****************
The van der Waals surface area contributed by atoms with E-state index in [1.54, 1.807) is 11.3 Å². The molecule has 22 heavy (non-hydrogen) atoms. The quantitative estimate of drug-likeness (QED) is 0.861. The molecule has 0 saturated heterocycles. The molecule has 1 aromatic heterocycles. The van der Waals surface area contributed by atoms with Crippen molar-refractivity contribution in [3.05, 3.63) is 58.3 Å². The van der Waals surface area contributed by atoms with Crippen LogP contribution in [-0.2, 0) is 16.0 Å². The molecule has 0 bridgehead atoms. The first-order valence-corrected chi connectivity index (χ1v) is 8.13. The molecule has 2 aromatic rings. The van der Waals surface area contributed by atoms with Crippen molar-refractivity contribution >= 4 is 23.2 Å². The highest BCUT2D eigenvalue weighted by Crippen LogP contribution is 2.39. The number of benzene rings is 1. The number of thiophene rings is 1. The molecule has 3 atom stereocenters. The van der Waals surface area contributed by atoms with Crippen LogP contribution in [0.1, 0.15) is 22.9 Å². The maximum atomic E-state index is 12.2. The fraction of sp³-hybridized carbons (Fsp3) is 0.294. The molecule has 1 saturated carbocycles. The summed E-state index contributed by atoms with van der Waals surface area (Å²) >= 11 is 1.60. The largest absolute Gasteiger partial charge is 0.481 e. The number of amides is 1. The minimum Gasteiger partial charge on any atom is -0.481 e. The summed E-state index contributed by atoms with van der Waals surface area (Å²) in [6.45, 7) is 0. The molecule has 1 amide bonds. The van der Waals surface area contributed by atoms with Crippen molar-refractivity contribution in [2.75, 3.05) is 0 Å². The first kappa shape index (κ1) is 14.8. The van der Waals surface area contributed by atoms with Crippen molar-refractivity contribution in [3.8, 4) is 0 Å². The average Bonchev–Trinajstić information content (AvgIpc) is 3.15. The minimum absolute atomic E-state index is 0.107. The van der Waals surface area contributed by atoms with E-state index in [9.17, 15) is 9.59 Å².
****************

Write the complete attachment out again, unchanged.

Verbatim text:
The van der Waals surface area contributed by atoms with E-state index in [1.54, 1.807) is 11.3 Å². The molecule has 22 heavy (non-hydrogen) atoms. The quantitative estimate of drug-likeness (QED) is 0.861. The molecule has 0 saturated heterocycles. The molecule has 1 aromatic heterocycles. The van der Waals surface area contributed by atoms with Crippen molar-refractivity contribution in [3.05, 3.63) is 58.3 Å². The van der Waals surface area contributed by atoms with Crippen LogP contribution in [-0.2, 0) is 16.0 Å². The molecule has 0 bridgehead atoms. The first-order valence-corrected chi connectivity index (χ1v) is 8.13. The molecule has 2 aromatic rings. The van der Waals surface area contributed by atoms with Crippen molar-refractivity contribution >= 4 is 23.2 Å². The highest BCUT2D eigenvalue weighted by Crippen LogP contribution is 2.39. The number of benzene rings is 1. The number of thiophene rings is 1. The molecule has 3 atom stereocenters. The van der Waals surface area contributed by atoms with Crippen LogP contribution in [0.1, 0.15) is 22.9 Å². The maximum atomic E-state index is 12.2. The fraction of sp³-hybridized carbons (Fsp3) is 0.294. The molecule has 1 saturated carbocycles. The summed E-state index contributed by atoms with van der Waals surface area (Å²) >= 11 is 1.60. The largest absolute Gasteiger partial charge is 0.481 e. The number of amides is 1. The minimum Gasteiger partial charge on any atom is -0.481 e. The summed E-state index contributed by atoms with van der Waals surface area (Å²) in [6.45, 7) is 0. The molecule has 1 amide bonds. The van der Waals surface area contributed by atoms with Crippen molar-refractivity contribution in [2.75, 3.05) is 0 Å². The first kappa shape index (κ1) is 14.8. The van der Waals surface area contributed by atoms with Crippen molar-refractivity contribution in [3.8, 4) is 0 Å². The average Bonchev–Trinajstić information content (AvgIpc) is 3.15. The minimum absolute atomic E-state index is 0.107. The van der Waals surface area contributed by atoms with E-state index in [9.17, 15) is 9.59 Å².